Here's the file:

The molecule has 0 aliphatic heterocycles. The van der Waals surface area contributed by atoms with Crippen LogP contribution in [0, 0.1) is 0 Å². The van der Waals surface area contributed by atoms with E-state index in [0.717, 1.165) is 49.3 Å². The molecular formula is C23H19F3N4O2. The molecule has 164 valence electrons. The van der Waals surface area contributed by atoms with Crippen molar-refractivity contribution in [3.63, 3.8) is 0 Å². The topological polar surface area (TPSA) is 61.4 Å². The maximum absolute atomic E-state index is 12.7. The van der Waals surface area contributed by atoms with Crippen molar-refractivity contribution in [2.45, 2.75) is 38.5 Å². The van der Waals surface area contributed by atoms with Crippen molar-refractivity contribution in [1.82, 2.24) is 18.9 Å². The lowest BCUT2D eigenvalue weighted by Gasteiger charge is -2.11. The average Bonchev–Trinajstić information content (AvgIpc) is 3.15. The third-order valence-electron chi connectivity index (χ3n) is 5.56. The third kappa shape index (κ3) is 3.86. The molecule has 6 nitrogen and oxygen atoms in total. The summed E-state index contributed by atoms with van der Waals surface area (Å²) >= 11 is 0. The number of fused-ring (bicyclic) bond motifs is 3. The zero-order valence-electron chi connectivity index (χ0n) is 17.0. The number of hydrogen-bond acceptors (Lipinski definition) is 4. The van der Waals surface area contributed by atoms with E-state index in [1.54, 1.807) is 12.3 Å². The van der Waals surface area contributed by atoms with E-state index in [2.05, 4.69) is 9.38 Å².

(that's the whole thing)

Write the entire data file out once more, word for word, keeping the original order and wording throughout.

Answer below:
The molecule has 0 aliphatic heterocycles. The van der Waals surface area contributed by atoms with Crippen LogP contribution in [0, 0.1) is 0 Å². The van der Waals surface area contributed by atoms with E-state index in [0.717, 1.165) is 49.3 Å². The molecular formula is C23H19F3N4O2. The molecule has 164 valence electrons. The van der Waals surface area contributed by atoms with Crippen molar-refractivity contribution in [3.63, 3.8) is 0 Å². The topological polar surface area (TPSA) is 61.4 Å². The maximum absolute atomic E-state index is 12.7. The van der Waals surface area contributed by atoms with Crippen molar-refractivity contribution in [2.45, 2.75) is 38.5 Å². The van der Waals surface area contributed by atoms with Crippen molar-refractivity contribution in [1.82, 2.24) is 18.9 Å². The lowest BCUT2D eigenvalue weighted by Gasteiger charge is -2.11. The average Bonchev–Trinajstić information content (AvgIpc) is 3.15. The third-order valence-electron chi connectivity index (χ3n) is 5.56. The third kappa shape index (κ3) is 3.86. The molecule has 6 nitrogen and oxygen atoms in total. The summed E-state index contributed by atoms with van der Waals surface area (Å²) >= 11 is 0. The number of fused-ring (bicyclic) bond motifs is 3. The zero-order valence-electron chi connectivity index (χ0n) is 17.0. The number of hydrogen-bond acceptors (Lipinski definition) is 4. The van der Waals surface area contributed by atoms with E-state index in [1.54, 1.807) is 12.3 Å². The van der Waals surface area contributed by atoms with E-state index in [2.05, 4.69) is 9.38 Å².